Carmen Hofhuis (Australia) on Olympism - To Be Treasured and Respected By All

June 22, 2012

Olympism: is the realisation of the Olympic values, joy of effort, fair play, respect for others, pursuit of excellence, and balance between body, will, and mind treasured and respected by all, or not? The very reason these values need to be upheld and chosen as a worldwide standard is because they are not always treasured and respected.

For some they are taken for granted, for others they are not even part of their vocabulary, in any language. Abuse and misuse, treating others as second rate citizens, individuals thinking and acting as though they have more power than other: for some this is their normal way of life. The Olympic values are not respected by all.

For the disadvantaged and marginalised of society, those living in poverty where there is much famine and loss of life, and those marginalised for reasons such as homelessness, discrimination, disability, and health or mental health issues, these values may seem contradictory or out of reach. Each of these values can make a difference. All of them, including acting in the pursuit of excellence, respecting others, and considering fair play, an effort which is joyful and balanced between body, will, and mind, together can change a society. These Olympic values may be sporting values, but they are also social, spiritual, and personal values. If one has a pursuit of excellence and respect for others, one will display fair play and want the same for every individual in society. Everyone will be equal and not. As George Orwell wrote, “some are more equal than others.”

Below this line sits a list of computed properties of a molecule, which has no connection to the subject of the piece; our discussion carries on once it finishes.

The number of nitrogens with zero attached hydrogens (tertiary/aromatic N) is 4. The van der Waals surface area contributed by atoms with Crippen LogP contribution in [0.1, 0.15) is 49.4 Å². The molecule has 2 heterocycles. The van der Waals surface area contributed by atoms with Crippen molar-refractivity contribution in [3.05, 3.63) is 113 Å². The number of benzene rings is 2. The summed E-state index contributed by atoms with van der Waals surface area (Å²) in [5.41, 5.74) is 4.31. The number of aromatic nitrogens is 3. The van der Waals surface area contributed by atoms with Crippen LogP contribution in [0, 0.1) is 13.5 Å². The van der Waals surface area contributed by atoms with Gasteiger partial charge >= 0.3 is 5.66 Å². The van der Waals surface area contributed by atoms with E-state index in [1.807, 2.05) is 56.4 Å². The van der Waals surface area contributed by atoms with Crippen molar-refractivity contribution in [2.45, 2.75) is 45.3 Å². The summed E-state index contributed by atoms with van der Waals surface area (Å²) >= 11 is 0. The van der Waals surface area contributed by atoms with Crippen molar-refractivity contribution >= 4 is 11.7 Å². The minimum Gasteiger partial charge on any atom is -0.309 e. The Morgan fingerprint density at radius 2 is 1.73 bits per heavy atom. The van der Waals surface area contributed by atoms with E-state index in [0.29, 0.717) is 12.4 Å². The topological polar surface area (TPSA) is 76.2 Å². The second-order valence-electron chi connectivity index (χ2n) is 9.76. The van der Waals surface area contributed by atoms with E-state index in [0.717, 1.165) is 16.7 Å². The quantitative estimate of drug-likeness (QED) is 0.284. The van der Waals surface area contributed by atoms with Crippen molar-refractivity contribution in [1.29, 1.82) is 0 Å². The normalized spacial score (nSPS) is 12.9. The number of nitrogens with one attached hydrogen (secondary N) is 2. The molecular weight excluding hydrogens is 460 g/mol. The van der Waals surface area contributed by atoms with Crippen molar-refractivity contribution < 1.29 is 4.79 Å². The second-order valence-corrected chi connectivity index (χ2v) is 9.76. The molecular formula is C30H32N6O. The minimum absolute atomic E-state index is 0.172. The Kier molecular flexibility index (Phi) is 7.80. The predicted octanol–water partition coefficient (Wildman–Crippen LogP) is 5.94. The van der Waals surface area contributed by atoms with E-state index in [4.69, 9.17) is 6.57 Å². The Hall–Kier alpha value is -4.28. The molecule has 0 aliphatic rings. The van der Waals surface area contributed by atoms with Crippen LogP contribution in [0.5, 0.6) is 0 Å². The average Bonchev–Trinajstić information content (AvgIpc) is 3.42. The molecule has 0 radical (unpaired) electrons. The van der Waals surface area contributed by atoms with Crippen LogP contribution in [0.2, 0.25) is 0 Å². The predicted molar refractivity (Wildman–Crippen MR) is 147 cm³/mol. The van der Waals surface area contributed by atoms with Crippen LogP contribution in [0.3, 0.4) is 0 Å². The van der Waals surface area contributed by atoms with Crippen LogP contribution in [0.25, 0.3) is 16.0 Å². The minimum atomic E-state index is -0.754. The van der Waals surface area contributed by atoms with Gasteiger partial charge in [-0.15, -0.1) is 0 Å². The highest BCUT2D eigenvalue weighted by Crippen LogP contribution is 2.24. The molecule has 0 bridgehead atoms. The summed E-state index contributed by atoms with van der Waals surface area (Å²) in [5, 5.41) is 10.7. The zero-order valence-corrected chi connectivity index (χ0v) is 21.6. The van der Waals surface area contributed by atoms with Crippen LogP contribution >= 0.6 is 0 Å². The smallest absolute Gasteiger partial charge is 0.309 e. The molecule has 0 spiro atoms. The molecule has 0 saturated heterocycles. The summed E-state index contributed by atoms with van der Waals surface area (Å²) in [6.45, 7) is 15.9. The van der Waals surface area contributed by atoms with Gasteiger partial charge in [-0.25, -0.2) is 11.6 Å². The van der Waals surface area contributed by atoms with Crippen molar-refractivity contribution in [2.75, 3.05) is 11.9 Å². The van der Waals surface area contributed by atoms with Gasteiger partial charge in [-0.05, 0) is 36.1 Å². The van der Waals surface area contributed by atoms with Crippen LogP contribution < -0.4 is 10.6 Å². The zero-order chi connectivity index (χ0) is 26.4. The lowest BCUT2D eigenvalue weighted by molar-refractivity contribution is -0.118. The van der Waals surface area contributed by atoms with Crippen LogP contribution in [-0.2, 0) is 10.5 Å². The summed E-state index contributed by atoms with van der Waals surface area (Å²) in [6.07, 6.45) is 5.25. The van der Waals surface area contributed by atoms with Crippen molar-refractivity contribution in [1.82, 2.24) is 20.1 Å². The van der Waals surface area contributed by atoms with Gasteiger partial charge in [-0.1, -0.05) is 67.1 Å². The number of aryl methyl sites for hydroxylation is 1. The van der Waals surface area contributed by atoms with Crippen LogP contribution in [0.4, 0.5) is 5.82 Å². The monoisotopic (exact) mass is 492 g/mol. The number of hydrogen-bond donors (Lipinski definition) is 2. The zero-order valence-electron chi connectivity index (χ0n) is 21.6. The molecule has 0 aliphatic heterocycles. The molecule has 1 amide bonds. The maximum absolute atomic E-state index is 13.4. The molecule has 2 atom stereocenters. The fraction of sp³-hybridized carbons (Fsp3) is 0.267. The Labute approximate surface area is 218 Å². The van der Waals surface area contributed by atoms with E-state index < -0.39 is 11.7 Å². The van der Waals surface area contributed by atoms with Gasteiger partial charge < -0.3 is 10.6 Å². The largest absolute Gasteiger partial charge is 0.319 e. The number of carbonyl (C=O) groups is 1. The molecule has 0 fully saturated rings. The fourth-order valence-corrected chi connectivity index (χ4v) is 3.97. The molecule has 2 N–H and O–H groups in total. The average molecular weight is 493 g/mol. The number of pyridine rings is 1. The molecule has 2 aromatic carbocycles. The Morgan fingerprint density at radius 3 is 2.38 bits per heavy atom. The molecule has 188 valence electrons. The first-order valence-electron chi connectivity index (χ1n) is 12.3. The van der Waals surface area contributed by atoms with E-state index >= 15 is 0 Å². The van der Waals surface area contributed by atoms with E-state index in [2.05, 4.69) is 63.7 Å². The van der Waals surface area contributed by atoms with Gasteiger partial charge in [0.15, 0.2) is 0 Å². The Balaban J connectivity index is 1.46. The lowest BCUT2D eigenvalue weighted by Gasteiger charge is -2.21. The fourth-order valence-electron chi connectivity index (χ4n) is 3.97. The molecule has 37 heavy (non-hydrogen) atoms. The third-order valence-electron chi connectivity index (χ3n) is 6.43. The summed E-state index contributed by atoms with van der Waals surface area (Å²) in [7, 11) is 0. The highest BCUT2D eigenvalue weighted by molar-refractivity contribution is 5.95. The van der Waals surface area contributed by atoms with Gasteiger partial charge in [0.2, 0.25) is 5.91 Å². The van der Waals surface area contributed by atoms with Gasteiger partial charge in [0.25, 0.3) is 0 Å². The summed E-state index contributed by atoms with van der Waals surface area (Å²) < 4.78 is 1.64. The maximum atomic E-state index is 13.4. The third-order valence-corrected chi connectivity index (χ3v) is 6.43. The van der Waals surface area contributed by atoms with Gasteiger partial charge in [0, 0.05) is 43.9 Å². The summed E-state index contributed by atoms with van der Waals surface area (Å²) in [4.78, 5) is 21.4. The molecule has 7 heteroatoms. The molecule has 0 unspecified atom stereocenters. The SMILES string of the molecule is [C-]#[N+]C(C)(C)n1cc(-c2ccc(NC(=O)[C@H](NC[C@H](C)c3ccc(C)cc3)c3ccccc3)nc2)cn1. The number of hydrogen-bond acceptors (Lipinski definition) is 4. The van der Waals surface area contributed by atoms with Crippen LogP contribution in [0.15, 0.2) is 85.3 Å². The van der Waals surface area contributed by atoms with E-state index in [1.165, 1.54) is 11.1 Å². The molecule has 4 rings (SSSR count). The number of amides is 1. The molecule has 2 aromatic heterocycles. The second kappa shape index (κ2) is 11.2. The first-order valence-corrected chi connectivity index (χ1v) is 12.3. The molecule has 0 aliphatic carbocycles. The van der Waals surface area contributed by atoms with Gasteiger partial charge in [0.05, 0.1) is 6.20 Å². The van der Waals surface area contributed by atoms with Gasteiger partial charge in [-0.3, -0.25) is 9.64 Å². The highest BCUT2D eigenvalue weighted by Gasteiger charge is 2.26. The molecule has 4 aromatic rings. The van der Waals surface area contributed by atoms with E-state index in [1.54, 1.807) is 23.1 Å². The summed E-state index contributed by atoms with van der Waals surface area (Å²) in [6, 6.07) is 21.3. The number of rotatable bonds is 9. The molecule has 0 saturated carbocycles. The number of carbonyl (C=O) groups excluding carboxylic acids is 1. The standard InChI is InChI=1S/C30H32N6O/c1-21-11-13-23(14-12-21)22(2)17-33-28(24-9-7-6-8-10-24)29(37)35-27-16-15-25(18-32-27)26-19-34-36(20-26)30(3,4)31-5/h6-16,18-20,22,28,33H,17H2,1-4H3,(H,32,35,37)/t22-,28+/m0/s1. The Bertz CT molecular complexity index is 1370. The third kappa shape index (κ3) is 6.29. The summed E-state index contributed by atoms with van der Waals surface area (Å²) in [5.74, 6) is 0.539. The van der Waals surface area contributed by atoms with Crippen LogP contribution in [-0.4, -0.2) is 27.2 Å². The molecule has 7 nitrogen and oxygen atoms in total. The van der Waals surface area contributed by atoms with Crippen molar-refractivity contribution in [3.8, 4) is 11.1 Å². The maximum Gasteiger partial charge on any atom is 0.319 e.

To realize the Olympic values in the years ahead I recall the saying adapted from Leo Tolstoy: “evil only triumphs when good people stand by and do nothing.” It is up to those of us who can to help those who cannot. I am a firm believer that the world can only be changed one person at a time. I am that one person. The Olympic values need to be respected, adhered to and followed, but most of all, the person who needs to adhere to them most is myself. Once I get a hold of them and live them out, through testing, trials, and temptation, then and only then can I expect another person to follow my example.

The realization of Olympism begins with my refusal to accept injustice. I cannot let another person suffer when I have an opportunity to make a difference, let poverty in a person’s life exist when I have the means to alleviate it, or let a person with a disability walk by unnoticed when I have an opportunity to stop and say hello. The more people in the world who understand this, share this, and communicate this, the more the Olympic values will cease to be values to be upheld but will become a way of life.
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